Exotic Fruits help with Food Intolerance

Now, there is quite a bit of debate about whether food intolerance really exist or whether we are just being fuzzy. It is, however, a fact that food allergies exists and some people react to certain food stuff, even if these reactions do not count as fully blown allergies.

I’m writing about this because I’ve been reading about people who are intolerant, or allergic, to one of the most common fruits that most of us eat on a daily basis: apples. Just imagines not being able to bite into a fresh, ripe, juicy apple! Not just are apples themselves off the table but also most fruit salads that you can buy in supermarkets or you get served in restaurants as they are usually based on sweet apples.

A slight alleviation of such a food-based handicap is, however, that such allergies/intolerance usually seem to not spread to exotic fruits, too. So, if we ignore fruits like pineapple that many people also react badly to but for different reasons, tropical fruits then take a central role within the diet of these sufferers. And there are some tropical fruits that even resemble some of the non-tropical kinds. Take, for instance, the nashi pear.

Nashi pears, taste like pears, look like apples

The nashi pear looks and has the texture like an apple and tastes like a mild pear, which sounds wonderful to me. Nashi pears are native to China, Taiwan, Japan, and Korea and I’d love to go and visit a farm someday. Thinking about this, if you have such an allergy and want to feast on nashi pears but lack the immediate financial means to go and visit China or Korea, https://www.ferratum.com.au/ seems a really nice and easy way to access some cash for such a trip.

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Who you calling strange..

African horned cucumber

We’ve become quite adept, in Australia, when it comes to understanding and using many Asian fruit and vegetables. Travel has introduced us to new products in their home countries, getting to taste and understand them in local recipes. Immigration has also bought a demand for these products locally, making them more readily available.

My favourite story is still the April Fools day joke played on an unwitting British public by the BBC in 1957, where they were presented with a three minute documentary showing the annual spaghetti tree harvest, hard to believe how easily they fell for it. In this internet era we may think we know everything, but, just as a lychee or rambutan may once have left us scratching our heads, there are still a multitude of fruits and vegetables that most of us have not yet heard of, and even less likely to understand.

Due to their distance, Africa and South America are probably the best places yet, to get that real challenge: try and source these 3 delights for starters, and reinvent your recipes.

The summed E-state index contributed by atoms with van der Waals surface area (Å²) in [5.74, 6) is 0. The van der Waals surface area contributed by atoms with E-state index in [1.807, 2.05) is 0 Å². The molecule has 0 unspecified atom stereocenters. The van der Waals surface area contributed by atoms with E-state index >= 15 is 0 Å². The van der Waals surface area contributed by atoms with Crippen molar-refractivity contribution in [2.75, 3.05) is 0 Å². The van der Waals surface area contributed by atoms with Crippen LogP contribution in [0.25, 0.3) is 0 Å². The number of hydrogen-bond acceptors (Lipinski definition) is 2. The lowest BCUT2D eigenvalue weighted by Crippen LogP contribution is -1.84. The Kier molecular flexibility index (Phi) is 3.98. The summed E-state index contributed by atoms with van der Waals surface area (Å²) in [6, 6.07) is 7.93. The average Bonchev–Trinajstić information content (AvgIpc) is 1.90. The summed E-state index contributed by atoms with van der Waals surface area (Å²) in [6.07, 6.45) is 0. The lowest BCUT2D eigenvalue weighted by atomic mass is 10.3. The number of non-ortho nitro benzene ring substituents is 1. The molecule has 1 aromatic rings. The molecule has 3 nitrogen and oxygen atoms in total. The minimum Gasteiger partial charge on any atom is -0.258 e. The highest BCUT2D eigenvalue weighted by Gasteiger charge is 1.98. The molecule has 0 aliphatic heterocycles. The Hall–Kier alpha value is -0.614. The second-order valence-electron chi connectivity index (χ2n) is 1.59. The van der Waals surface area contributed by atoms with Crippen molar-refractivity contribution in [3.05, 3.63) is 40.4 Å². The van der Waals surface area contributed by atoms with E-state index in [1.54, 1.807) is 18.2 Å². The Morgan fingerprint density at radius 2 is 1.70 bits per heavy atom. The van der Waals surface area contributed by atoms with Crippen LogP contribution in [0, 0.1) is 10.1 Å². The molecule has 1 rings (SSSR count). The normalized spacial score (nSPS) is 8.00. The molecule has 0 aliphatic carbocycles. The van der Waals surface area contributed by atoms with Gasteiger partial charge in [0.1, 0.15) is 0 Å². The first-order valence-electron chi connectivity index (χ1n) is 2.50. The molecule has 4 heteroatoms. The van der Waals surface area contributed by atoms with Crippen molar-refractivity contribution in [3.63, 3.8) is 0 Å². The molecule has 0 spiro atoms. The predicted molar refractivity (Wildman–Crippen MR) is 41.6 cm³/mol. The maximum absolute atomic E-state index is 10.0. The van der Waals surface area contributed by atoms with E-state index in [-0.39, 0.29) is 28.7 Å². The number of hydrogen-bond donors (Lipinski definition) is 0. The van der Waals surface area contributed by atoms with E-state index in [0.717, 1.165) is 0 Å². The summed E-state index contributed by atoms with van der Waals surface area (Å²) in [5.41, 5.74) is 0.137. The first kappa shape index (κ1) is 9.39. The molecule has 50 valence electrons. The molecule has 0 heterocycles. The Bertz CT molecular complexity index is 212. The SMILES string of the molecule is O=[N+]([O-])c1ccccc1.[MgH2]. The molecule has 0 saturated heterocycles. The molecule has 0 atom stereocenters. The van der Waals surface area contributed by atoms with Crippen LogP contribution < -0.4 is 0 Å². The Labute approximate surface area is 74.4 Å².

The African Horned Cucumber – described as the ‘blowfish fruit’, tasting like a cucumber meets zucchini.

Cherimoya – a cross between a pineapple and banana, also described as tasting of bubblegum.

Cherimoya

Aguajefruit – covered in reddish scales, it is an excellent source of Vitamin C, treats burns and makes a delicious wine.

Supermarket madness?

Over the last few years British supermarkets have gone to some increasingly bizarre lengths to gain customer interest. The main chains have continued to try and outdo each other in the creation of fruit and vegetables you wouldn’t even begin to imagine you needed, let alone the question of ‘what do I do with it’ (or as some like to say – why the bl**y h*ll!).

News in the last week caught my attention, that Tesco (one of the largest chains) has unveiled this years winner – an apple that’s pink inside. Maintaining a pale yellow skin, it’s when you bite in that you get the surprise. a pale pink colouring that looks more like someone got to the dye gun first.

Suprise pink apple

This made me remember the other more epic attempts to gain our attention, the most notable in my opinion being the ‘bubbleberry‘ – resembling a small strawberry, yet with that unmistakable taste of bubblegum, perfect for afternoon teas (if you’re the Mad Hatter).  And while it may sound equally bizarre, in 2008 Morrisons gave us the red banana that was actually sourced from a plantation rather than a chemistry lab, and tasted like raspberries.

bubbleberrie

I wonder if Australia will ever get in on this game – wouldn’t it be fun to come up with our own creations to export to an unsuspecting world. I’m thinking Vegemite flavoured bananas, maybe a passionfig, or best of all green and gold tomatoes.